COVID-19 on decline, but surges possible

Published 10:08 pm Wednesday, October 13, 2021

While COVID-19 cases are going down across the Western Tidewater region, the Delta variant of the virus is still prevalent enough in the unvaccinated to allow for additional surges.

Statewide, the 7-day positivity rate has fallen to 7.6% as of Oct. 13 from a peak of 11% in early September, as 61.5% of the state’s population is fully vaccinated. Among those 18 and up, 73.2% are fully vaccinated. More than 240,000 have been vaccinated with a third-dose booster.

In the Western Tidewater Health District — made up of Suffolk, Franklin, Isle of Wight County and Southampton County — the 7-day positivity is 10.8% as of Oct. 13, which is at its lowest level since the end of July after reaching a peak of 15.3% Sept. 13.

In Suffolk, the positivity rate was 9.5% as of Oct. 9, when the Virginia Department of Health last reported locality-specific data. Like the region’s rate, it is the lowest since the end of July. The 7-day average of cases per 100,000 people in Suffolk has been over 200 since that point, and on Oct. 9 was at 222.6, the lowest among those in the Western Tidewater Health District and in Surry County, part of the Crater Health District, where the 7-day positivity rate is 10.2%.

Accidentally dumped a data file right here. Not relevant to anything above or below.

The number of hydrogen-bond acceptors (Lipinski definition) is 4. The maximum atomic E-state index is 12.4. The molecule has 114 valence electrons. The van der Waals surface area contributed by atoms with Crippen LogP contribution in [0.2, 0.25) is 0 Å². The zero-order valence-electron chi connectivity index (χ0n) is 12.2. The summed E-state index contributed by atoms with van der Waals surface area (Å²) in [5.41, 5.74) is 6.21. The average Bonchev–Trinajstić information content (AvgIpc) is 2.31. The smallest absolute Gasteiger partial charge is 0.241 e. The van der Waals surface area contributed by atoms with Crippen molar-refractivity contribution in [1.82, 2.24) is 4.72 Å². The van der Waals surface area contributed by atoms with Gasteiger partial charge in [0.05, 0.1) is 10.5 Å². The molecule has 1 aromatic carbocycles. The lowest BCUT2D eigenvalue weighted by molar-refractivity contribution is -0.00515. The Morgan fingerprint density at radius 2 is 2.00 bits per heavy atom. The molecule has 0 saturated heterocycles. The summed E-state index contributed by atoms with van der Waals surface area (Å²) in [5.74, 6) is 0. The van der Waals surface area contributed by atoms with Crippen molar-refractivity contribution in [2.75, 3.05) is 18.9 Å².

Over the past seven days through Oct. 13, the 7-day average number of daily new cases reported in Suffolk is 26, 13 in Isle of Wight, five in Southampton, four in Franklin and three in Surry. No one was hospitalized for COVID-19 in Isle of Wight, Franklin, Southampton or Surry in the past week, while an average of one person per day was hospitalized in Suffolk.

In the past week, four people have died of COVID-19 across the five localities — one each in Suffolk, Southampton, Surry and Isle of Wight.

Southampton trails in vaccination rates among the region’s localities, with just 44.8% of its population fully vaccinated. Nearly 53% are fully vaccinated in Surry, and 54.2% are fully vaccinated in Isle of Wight. In Franklin, 52.2% are fully vaccinated, while in Suffolk, it’s 49.4%. Anywhere between about 1% and 3% of residents in the region have received a third-dose booster.

The University of Virginia’s most recent report on estimating COVID-19’s impact in the state notes that case rate growth in the state has started to go down, though growth is taking place in many districts, and case rates remain high as the state “may begin to decline from the peak of the Delta wave.”

Its projections show continued decline, though some districts “have some growth potential” and it says that “a scenario based on last year’s transmission drivers show that significant future case growth remains possible.”